The Rust Programming Language.

5 minute read Published: 2021-10-30

Ladies and Gentlemen, boys and girls, grab onto your seats because I'm about to take you on the ride of your life. Elon Musk and co. might be trying to sell you the dream of commercial spaceflight, but what I bring you is even better. Drum roll please, On this intergalactic voyage we'll explore and get to know the humble beginnings of this gem known as Rust, and what makes it so special that, that colleague of yours won't keep quiet about it. Change can be scary but it doesn't always have to be, so try reading the article with an open mind, and learn Rust.

The project began as a personal project of Mozilla employee Graydon Hoare back in 2006 before being open sourced by Mozilla in 2010. Rust was designed to be a safer alternative to C/C++ and enable programmers safely deal with memory and not have to worry about performance taking a hit. According to the the official website Rust is a language empowering everyone build reliable and efficient software.

According to a blog by Microsoft Security Response Center (MSRC), since 2004, the majority of vulnerabilities fixed were caused by developers inadvertently inserting memory corruption bugs into their C/C++ code. A whooping 70% of them being in some way related to memory! Now while the latest versions of these languages have tried to address some of these issues with the addition of features like smart pointers, writing C++ code still remains a daunting task that only the chosen few should undertake. In this area, Rust shines as it takes a first class approach to solving memory related issues by introducing a memory model known as ownership where you are guaranteed to never accidentally shoot yourself in the foot when dealing with memory since most of the bugs can be isolated and eliminated during compilation.

Moreover, is ownership model cost's nothing in terms of resources and perfomance as would other high level languages say those that use the JVM, hence zero-cost abstractions. What you don't use, you don't pay for as famously coined by Bjarne Stroustrup. This mean that you can use Rust for performance critical systems, such as distributed systems or bare metal systems. Reliable and efficient , a mantra you can proudly and confidently live by when using the language.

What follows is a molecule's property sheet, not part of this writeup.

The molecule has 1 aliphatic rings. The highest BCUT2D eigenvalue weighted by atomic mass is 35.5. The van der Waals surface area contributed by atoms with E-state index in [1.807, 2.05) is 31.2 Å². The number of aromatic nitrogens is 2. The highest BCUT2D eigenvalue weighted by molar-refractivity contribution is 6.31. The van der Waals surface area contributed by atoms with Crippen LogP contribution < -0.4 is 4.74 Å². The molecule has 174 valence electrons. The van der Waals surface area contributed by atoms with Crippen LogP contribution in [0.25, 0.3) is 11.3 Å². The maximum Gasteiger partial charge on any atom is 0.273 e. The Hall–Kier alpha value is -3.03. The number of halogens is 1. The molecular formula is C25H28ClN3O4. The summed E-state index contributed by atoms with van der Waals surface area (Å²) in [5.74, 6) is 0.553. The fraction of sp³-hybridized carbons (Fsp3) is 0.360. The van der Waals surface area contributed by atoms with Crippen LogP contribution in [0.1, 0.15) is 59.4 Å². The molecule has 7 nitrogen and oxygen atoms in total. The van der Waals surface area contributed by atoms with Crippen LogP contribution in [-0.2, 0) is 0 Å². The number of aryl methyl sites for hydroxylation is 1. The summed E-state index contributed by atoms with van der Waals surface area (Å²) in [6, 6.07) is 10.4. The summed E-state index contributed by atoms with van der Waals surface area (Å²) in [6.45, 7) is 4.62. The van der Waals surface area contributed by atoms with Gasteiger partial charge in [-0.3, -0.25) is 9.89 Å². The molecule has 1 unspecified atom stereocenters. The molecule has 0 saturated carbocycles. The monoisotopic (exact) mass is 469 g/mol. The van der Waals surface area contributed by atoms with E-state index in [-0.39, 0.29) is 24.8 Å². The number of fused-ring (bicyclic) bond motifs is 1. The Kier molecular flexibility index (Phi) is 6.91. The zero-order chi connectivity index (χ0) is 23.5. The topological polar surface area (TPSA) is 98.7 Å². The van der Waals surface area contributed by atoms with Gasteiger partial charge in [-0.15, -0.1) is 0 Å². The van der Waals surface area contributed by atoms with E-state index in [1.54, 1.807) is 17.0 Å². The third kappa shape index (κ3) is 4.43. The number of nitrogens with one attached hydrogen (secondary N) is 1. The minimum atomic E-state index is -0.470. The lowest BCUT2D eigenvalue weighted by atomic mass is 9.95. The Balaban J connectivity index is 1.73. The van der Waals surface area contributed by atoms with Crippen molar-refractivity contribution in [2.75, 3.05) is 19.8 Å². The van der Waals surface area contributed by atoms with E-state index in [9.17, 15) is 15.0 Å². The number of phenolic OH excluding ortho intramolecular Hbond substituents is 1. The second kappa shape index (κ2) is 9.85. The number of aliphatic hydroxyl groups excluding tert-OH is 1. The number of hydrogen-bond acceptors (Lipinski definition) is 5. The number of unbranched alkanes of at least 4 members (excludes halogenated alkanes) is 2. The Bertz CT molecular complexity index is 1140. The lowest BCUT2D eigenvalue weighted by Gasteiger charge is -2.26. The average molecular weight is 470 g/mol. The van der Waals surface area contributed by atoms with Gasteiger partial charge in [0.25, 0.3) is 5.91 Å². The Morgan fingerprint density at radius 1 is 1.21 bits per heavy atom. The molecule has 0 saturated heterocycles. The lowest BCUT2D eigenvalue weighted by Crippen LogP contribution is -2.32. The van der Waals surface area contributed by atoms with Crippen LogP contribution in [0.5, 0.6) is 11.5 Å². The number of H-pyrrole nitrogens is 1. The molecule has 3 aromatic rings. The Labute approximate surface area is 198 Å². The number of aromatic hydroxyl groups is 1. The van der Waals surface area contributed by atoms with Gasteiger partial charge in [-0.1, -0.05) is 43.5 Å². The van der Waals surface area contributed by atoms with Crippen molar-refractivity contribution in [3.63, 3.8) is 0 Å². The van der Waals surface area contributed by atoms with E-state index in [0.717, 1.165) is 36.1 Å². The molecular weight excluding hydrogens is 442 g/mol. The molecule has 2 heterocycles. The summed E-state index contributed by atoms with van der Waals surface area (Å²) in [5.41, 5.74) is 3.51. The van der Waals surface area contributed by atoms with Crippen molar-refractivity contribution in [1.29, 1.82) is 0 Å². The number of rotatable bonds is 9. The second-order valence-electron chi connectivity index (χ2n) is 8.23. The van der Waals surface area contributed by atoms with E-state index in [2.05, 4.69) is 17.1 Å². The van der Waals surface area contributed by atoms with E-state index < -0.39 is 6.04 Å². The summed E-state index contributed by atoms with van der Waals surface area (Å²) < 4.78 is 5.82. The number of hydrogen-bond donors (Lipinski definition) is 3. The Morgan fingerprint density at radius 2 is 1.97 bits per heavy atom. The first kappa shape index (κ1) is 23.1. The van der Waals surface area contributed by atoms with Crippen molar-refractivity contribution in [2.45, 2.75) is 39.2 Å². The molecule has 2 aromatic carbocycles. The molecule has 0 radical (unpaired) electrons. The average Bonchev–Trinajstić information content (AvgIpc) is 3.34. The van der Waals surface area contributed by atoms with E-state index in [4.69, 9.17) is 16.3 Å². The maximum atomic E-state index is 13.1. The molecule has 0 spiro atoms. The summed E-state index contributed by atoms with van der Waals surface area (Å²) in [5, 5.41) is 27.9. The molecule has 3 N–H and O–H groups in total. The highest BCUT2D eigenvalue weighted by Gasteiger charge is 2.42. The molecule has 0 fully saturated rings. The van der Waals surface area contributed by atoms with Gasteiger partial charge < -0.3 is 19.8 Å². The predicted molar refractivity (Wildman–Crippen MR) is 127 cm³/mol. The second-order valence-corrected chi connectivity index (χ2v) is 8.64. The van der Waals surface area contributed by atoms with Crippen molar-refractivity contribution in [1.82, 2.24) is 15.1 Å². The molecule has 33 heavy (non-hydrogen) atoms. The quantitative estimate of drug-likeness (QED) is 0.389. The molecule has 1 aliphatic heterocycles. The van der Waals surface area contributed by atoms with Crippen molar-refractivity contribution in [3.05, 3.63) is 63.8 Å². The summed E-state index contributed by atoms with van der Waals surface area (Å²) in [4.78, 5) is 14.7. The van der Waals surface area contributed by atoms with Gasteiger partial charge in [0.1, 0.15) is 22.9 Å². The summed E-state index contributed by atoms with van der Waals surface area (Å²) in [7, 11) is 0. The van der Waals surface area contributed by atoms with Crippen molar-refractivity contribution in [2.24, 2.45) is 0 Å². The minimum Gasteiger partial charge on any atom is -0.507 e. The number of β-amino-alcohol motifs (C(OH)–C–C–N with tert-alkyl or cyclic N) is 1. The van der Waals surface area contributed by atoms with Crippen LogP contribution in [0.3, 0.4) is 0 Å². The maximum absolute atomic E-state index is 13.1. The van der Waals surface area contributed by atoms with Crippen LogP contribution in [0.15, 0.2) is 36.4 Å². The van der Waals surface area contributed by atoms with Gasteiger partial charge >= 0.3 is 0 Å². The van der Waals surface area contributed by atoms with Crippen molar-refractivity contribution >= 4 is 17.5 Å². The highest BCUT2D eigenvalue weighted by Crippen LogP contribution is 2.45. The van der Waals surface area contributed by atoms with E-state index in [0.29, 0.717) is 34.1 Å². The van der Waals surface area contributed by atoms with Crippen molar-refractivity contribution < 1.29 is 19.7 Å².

The language is relatively new, with version 1 being released in 2015. Understandably the user base is quite small, with a majority being hobbyist programmers. During those six years though, the language has taken the top spot for the most loved language on the Stack Overflow developer Survely. A clear demonstration of confidence in the language. This success is largely attributed to the helpful and welcoming community behind the langue. In addition to traditional paperback books there is also a plethora of resources for getting started most of which are build and made available freely by the wider community online.

The ease by which someone can get information to getting started with the language. Not too much to lead to information overload (I'm looking at you JavaScript) or too little that you get frustrated when searching for learning material. Additionally, the inclusion of a learning page to guide curious new learners is the icing on the cake. Should you get lost or stuck while learning the language there are also official and community discord channels where you can ask questions if you get stuck. Not to be forgotten is the official language forum. The are also several meetup groups worldwide and several conferences that happen all year round if you fancy IRL events.

Although the user base is small the language has gotten recognition by major corporations, one mentioned earlier being Microsoft who decided to move forward with using rust to alleviate memory related problems they encounter in their code base. Dropbox who completely rewrote their entire their entire sync engine in Rust and the latest addition to this ever growing list being Vercel - the company behind Next - For the latest release of Next.js 12, they decided to switch to the swc JavaScript/TypeScript compiler written in Rust, whose benchmarks blow babel out of the water on both single and mutli-core environments. The list of companies can be found on this page and keeps on growing a testament to language's ability to back up it's mantra of reliability and efficiency.

To close my case for the language, what does the future hold for the language? In the beginning of 2021 the Rust Foundation was created. This non-profit, would be the legal non-profit entity to manage the language ensuring that the Rust train keeps on chugging on ahead.

May the force be with you ✌️ ....